Are You Assertive or Aggressive?
Skilful assertiveness goes hand in hand with a person's confidence, good judgment, decision making, performance, health, and overall effectiveness.
From a business perspective, an assertive employee or leader can help:
- Reduce confusion and inefficiencies caused by misunderstandings and crossed wires
- Clearly communicate one's vision and goals
- Motivate others to rally around an idea or program
- Eliminate the meetings, tough decisions, and backpedaling that result from someone's original intention to keep the peace rather than be assertive
Assertiveness can help strengthen relationships, reduce stress, improve your self-image, and make you more successful. So why isn't everyone assertive? People cite fear of reprisals, reluctance to rock the boat, desire to please others, and low confidence as reasons why they are not assertive. While it takes honest self-awareness and hard work to realize why you are not assertive, you can learn how to be more assertive and apply it to your interactions.
Practical tips for being assertive
- Realize that it's all in your head
In situations where you feel you are not speaking your mind, ask yourself why and then ask, What's the worst thing that could happen if I share my thoughts in a civil, clear manner? The answers to these questions may very well be all you need to calm down and act assertively. Very often, people will see how silly their fears are and that the fears are rooted in their minds, not reality.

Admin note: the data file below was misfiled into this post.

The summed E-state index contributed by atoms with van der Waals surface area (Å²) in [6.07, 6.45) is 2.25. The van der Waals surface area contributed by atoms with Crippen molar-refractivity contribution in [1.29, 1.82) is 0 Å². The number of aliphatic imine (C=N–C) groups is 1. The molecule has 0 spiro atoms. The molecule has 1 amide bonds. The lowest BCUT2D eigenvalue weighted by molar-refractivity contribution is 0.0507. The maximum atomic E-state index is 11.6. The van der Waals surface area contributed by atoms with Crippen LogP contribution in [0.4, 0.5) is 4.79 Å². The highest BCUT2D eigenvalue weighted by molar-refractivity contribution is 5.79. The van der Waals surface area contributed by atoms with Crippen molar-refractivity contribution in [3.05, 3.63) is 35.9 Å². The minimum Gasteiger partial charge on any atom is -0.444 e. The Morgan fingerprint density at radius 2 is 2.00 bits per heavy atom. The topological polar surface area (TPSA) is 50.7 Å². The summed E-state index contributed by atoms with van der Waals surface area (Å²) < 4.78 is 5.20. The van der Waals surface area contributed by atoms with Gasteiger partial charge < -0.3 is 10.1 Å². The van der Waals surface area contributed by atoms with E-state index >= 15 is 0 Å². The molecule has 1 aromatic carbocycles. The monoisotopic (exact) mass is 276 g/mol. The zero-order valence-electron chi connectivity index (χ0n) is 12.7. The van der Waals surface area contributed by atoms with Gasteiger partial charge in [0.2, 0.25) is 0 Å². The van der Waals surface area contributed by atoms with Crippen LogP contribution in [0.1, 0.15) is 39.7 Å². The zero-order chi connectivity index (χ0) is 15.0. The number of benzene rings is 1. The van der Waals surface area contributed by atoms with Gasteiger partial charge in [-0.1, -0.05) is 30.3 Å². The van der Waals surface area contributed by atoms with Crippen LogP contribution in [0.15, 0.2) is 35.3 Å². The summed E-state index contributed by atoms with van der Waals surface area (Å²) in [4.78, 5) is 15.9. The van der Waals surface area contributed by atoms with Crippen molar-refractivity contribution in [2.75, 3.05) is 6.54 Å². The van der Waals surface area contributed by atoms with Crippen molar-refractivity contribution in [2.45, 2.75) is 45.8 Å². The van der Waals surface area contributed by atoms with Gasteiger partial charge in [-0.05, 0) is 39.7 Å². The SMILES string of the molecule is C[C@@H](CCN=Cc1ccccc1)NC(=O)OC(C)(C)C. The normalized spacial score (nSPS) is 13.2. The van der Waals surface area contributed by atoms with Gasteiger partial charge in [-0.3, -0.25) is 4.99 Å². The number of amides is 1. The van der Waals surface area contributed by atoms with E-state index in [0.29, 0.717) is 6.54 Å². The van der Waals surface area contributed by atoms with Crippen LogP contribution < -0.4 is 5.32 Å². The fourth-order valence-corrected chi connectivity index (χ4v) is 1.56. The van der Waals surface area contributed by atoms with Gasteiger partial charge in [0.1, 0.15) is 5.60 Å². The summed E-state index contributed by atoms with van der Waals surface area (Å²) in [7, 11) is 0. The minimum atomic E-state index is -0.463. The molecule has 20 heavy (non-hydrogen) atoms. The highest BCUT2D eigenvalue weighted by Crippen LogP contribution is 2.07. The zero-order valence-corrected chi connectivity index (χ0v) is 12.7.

- Let your intentions motivate your response
Allow yourself to take a moment and identify your beliefs, opinions, and intentions for sharing a thought. The desire to please others often gets in the way of a person's thinking process and opinion formation.
- Be specific
Don't say, We need that ASAP. Instead say, I need the proposal finished and on my desk by 8a.m. Friday. What do you need to accomplish that? The more you can avoid assumptions or mixed messages, the better.
- Don't feign agreement
Don't substitute smiling, nodding, or adopting other body language that suggests agreement just for the sake of keeping the peace. Disagree actively, but do it in a civil manner! Express disagreement with the idea, not the person -- for example, I have another opinion, which I'd like to throw on the table.
- Ask for clarification
Request more information when asked to do something you believe is unreasonable. Perhaps the explanation will help you understand the request more fully and give you the confidence and assurance to say yes or no.